To the Editor:
As described in the piece, “Want to Build a Kinder, More Inclusive School? These Students Have Ideas” (May 25, 2022), equity and diversity are contemporary issues for preschool children just as they are for high schoolers. Based on my observations of discussions in my preschool classroom, I’ve noticed that young children crave the following:
1. Truth. While high schoolers want history teachers to stop sugarcoating slavery, preschoolers want adults to stop sugarcoating reality. One of my preschoolers was injured in a shooting. When she returned, the children asked, “What happened? Can you use your words and tell us?” As her small voice described the violent act, the reading rug became a sacred space for small children to share their own stories.
2. Fair practices. Children can also discuss what they perceive to be discriminatory or unfair. Teachers can use these moments as opportunities to cultivate student thinking. For example, when one child questioned the rule about bringing toys to school, I asked him why. He responded, “Miss Laura, I want my toy, I want to have a calm body. We have to have a calm body for school, so that rule isn’t fair.”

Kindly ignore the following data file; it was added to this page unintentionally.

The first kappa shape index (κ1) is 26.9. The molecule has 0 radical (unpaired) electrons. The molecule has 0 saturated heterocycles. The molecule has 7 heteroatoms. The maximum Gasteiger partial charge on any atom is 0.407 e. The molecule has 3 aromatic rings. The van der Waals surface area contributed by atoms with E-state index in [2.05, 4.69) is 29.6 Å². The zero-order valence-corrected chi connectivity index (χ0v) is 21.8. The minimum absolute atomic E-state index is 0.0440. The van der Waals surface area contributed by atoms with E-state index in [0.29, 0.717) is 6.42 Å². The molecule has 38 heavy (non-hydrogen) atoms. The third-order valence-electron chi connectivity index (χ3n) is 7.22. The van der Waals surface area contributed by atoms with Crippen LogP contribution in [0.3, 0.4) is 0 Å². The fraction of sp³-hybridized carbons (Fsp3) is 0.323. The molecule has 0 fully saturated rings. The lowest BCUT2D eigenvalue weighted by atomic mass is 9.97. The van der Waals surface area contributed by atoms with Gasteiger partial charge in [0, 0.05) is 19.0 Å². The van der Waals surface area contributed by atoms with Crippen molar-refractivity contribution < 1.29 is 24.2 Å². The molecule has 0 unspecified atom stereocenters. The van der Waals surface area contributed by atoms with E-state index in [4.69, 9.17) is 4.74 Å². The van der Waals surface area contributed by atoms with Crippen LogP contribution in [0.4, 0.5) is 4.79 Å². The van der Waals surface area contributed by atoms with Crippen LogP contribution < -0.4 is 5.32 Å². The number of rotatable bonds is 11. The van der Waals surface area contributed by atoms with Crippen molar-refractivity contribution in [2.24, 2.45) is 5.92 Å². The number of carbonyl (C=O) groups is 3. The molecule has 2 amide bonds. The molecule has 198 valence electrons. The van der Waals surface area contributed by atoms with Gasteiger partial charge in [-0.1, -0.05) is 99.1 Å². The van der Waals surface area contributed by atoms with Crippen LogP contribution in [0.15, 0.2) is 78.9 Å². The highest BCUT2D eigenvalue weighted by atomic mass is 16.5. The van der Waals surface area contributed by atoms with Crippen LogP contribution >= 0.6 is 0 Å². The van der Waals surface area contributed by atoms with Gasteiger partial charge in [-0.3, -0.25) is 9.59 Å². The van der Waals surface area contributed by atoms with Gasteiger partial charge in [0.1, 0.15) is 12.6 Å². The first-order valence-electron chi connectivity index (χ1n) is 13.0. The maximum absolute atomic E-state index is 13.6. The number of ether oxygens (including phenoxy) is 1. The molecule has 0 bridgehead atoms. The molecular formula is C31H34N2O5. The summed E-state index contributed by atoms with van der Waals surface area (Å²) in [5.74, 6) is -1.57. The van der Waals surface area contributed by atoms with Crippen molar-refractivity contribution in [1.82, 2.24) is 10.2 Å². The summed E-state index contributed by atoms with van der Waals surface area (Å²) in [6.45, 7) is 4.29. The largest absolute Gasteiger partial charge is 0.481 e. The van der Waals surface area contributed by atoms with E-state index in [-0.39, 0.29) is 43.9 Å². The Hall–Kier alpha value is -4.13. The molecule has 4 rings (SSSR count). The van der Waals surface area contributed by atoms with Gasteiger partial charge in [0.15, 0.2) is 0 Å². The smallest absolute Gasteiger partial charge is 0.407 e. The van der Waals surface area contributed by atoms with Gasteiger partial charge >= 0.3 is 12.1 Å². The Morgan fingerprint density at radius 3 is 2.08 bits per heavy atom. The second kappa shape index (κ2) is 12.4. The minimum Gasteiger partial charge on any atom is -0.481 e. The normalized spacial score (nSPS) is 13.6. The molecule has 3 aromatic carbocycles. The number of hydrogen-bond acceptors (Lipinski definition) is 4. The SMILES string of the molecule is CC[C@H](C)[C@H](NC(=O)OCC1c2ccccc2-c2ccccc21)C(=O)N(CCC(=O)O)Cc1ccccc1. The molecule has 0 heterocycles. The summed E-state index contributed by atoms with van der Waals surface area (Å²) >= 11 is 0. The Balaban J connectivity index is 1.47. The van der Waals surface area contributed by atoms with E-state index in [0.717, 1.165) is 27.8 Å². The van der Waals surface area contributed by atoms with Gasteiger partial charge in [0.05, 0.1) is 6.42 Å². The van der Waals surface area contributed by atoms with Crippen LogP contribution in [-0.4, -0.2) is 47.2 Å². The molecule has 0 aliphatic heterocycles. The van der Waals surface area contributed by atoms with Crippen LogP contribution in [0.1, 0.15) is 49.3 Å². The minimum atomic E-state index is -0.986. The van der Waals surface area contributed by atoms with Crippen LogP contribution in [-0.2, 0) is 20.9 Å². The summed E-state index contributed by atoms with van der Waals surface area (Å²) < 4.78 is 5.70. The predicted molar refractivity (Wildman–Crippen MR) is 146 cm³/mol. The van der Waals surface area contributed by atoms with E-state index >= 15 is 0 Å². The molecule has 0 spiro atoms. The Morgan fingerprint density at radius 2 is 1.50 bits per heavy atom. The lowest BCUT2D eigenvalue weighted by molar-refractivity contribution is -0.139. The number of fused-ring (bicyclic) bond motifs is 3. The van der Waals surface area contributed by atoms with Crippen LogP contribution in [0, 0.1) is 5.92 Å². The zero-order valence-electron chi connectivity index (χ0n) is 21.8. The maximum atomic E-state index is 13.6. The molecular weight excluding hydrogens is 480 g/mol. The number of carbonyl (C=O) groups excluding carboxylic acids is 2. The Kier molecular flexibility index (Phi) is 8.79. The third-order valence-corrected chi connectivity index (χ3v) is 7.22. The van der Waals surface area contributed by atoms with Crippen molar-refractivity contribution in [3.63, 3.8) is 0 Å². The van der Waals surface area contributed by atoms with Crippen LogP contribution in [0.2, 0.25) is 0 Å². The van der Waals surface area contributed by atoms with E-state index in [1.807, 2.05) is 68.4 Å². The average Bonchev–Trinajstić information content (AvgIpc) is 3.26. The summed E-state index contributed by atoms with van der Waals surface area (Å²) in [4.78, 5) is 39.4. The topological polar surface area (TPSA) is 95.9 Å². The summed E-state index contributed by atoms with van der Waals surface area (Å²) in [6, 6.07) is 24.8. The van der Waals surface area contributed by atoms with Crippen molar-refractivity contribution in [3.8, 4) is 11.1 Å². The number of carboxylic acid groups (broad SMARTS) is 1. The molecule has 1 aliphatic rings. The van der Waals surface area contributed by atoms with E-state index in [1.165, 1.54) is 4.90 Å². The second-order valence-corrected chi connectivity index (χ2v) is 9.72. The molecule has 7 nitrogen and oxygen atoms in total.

3. For others to check their privilege. Lastly, children are interested in fair play and are mindful of privilege. For the most part, privilege for children is reflected in the access and economic status of parents. Once after spring break, a child shared stories about Disney World. Another child mentioned their mom said they couldn’t afford it, to which I replied, “You shouldn’t give up. Sometimes your goals are accomplished later in life.”
Discussions involving equity, discrimination, and privilege resonate with preschoolers. Through discussions, adults can encourage thinking while showing children positive ways to embrace inclusivity. Young children will take notice; they always have something to say.
Educator and Administrator
Red Bank, N.J.
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A version of this article appeared in the August 17, 2022 edition of Education Week as An Educator Shares Lessons on Inclusivity From Preschoolers